By Greg Brown
When Colorado pilots grumble to you about their tough flying weather, take them seriously. Today’s flight marked 8 and a half round trips we’d attempted from Phoenix to visit our son Austin in Colorado Springs, and always there had been problems. So far, blizzards had stranded us twice, we detoured over Albuquerque twice due to strong winds, and thunderstorms delayed us five times, including a reroute over Santa Fe. A third blizzard blocked Colorado Springs altogether—that time Austin rode by four-wheel-drive to Grand Junction, where we picked him up.
Today would prove no exception. For days, I’d eyed the forecast charts for this most important mission, but with each update, the same blob of bad weather shrouded Colorado Springs. Sure enough, when Jean and I launched from Phoenix this morning with our older son, Hannis, dense fog smothered our destination. Fortunately, the skies were clear to Alamosa—from there we could rent a car, if necessary.
Complicating the situation, however, were powerful winds aloft. For the moment, we rocketed along at 200 mph, a happy number rarely seen in our modest Flying Carpet. But those gales had better diminish before we reached Colorado’s high mountain passes, or the long detour over Albuquerque would be required to bypass their angry turbulence. If that happened, who knew where we’d end up?
Luckily, the ridge-top winds dropped below 30 mph just as we reached Cumbre Pass through the snowy San Juan Mountains. Relieved of that concern, I was suddenly assaulted by memories. At this very spot five years ago, a gangly teen pilot had lamented another year of high school before he could attend the U.S. Air Force Academy. Afterwards came more Colorado journeys: cadet orientation, spring break and four successive Parents Weekends. With a lump in my throat, I asked Jean, “How can Austin be graduating already?”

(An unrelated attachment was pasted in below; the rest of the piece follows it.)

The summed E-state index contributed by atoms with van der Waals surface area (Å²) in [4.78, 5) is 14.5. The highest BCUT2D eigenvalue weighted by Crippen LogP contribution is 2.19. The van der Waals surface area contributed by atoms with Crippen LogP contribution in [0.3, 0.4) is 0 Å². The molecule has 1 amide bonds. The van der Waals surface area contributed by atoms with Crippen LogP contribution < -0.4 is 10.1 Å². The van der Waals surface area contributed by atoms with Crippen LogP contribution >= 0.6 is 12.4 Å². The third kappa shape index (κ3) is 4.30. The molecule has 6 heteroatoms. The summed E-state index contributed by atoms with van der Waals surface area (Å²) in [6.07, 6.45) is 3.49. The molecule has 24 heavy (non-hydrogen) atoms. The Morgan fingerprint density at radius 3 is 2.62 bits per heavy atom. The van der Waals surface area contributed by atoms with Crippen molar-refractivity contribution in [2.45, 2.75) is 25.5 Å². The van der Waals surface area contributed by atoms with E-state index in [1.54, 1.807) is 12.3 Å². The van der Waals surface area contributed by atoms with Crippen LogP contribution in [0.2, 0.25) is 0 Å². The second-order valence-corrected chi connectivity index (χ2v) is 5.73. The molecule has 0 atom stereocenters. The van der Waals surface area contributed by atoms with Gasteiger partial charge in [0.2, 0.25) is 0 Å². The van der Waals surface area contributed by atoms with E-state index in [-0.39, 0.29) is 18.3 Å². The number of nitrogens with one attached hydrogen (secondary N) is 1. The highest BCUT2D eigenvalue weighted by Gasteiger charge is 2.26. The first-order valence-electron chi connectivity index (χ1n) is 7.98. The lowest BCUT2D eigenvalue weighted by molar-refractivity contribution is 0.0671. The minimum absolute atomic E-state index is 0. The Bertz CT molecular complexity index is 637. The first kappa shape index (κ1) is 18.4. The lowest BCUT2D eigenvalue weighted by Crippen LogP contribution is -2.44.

Entering the San Luis Valley, I radioed flight watch for my umpteenth weather update. Now only the Sangre de Cristo Mountains separated us from Colorado Springs, but still our destination languished in cold clouds and mist. With no pilot reports available, I prepared to land at Alamosa. But then I had an idea.
“Is Colorado Springs in your airspace?” I asked the Denver Center controller monitoring our flight. Indeed it was, so I inquired about cloud tops, icing and whether other airplanes were successfully completing instrument approaches to our destination.
“For the moment, everyone’s getting into ‘Springs,'” he replied. “Cloud tops are at 9,000 feet, with above-freezing temperatures and ‘negative icing’ reported on the approach.”
The minimum en route altitude for instrument flying from Alamosa, however, was 14,000 feet.
“La Veda Pass appears clear,” I radioed. “Can you arrange an instrument flight clearance on the other side?”
He could, and did. We navigated the pass visually, and once east of the Rockies skimmed a porcelain cloud deck. Joining the instrument landing system to Colorado Springs, we descended with painful slowness into the soup.
“Please call the runway in sight,” I asked Jean so I could concentrate on the instruments, “and cross your fingers that the weather holds until we get there.”